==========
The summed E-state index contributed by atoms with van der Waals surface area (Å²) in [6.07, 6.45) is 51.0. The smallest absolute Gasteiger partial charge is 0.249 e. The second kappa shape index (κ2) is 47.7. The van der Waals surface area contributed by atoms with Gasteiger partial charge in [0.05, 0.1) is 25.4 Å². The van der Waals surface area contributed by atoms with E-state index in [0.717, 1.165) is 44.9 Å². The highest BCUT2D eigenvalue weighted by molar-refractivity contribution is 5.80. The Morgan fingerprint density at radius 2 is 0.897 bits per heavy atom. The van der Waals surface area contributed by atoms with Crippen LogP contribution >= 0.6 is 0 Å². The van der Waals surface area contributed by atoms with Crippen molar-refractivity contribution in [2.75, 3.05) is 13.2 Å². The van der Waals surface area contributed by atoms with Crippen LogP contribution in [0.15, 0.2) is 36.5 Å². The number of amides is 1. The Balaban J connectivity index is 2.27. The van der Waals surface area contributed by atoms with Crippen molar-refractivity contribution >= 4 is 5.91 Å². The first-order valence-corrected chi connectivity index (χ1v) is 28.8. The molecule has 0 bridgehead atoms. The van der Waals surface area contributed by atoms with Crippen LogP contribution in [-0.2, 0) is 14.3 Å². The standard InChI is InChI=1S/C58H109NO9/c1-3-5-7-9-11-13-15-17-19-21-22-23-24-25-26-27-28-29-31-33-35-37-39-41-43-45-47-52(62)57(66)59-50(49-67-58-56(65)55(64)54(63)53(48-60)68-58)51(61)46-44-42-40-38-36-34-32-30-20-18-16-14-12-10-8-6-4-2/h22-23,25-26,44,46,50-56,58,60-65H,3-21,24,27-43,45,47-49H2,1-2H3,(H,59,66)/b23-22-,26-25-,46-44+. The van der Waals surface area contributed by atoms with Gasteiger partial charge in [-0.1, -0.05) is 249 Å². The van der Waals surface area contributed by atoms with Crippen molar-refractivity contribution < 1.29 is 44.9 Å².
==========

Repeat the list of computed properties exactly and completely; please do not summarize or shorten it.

The summed E-state index contributed by atoms with van der Waals surface area (Å²) in [6.07, 6.45) is 51.0. The smallest absolute Gasteiger partial charge is 0.249 e. The second kappa shape index (κ2) is 47.7. The van der Waals surface area contributed by atoms with Gasteiger partial charge in [0.05, 0.1) is 25.4 Å². The van der Waals surface area contributed by atoms with E-state index in [0.717, 1.165) is 44.9 Å². The highest BCUT2D eigenvalue weighted by molar-refractivity contribution is 5.80. The Morgan fingerprint density at radius 2 is 0.897 bits per heavy atom. The van der Waals surface area contributed by atoms with Crippen LogP contribution >= 0.6 is 0 Å². The van der Waals surface area contributed by atoms with Crippen molar-refractivity contribution in [2.75, 3.05) is 13.2 Å². The van der Waals surface area contributed by atoms with Crippen LogP contribution in [0.15, 0.2) is 36.5 Å². The number of amides is 1. The Balaban J connectivity index is 2.27. The van der Waals surface area contributed by atoms with Crippen molar-refractivity contribution >= 4 is 5.91 Å². The first-order valence-corrected chi connectivity index (χ1v) is 28.8. The molecule has 0 bridgehead atoms. The van der Waals surface area contributed by atoms with Crippen LogP contribution in [-0.2, 0) is 14.3 Å². The standard InChI is InChI=1S/C58H109NO9/c1-3-5-7-9-11-13-15-17-19-21-22-23-24-25-26-27-28-29-31-33-35-37-39-41-43-45-47-52(62)57(66)59-50(49-67-58-56(65)55(64)54(63)53(48-60)68-58)51(61)46-44-42-40-38-36-34-32-30-20-18-16-14-12-10-8-6-4-2/h22-23,25-26,44,46,50-56,58,60-65H,3-21,24,27-43,45,47-49H2,1-2H3,(H,59,66)/b23-22-,26-25-,46-44+. The van der Waals surface area contributed by atoms with Gasteiger partial charge in [-0.1, -0.05) is 249 Å². The van der Waals surface area contributed by atoms with Crippen molar-refractivity contribution < 1.29 is 44.9 Å².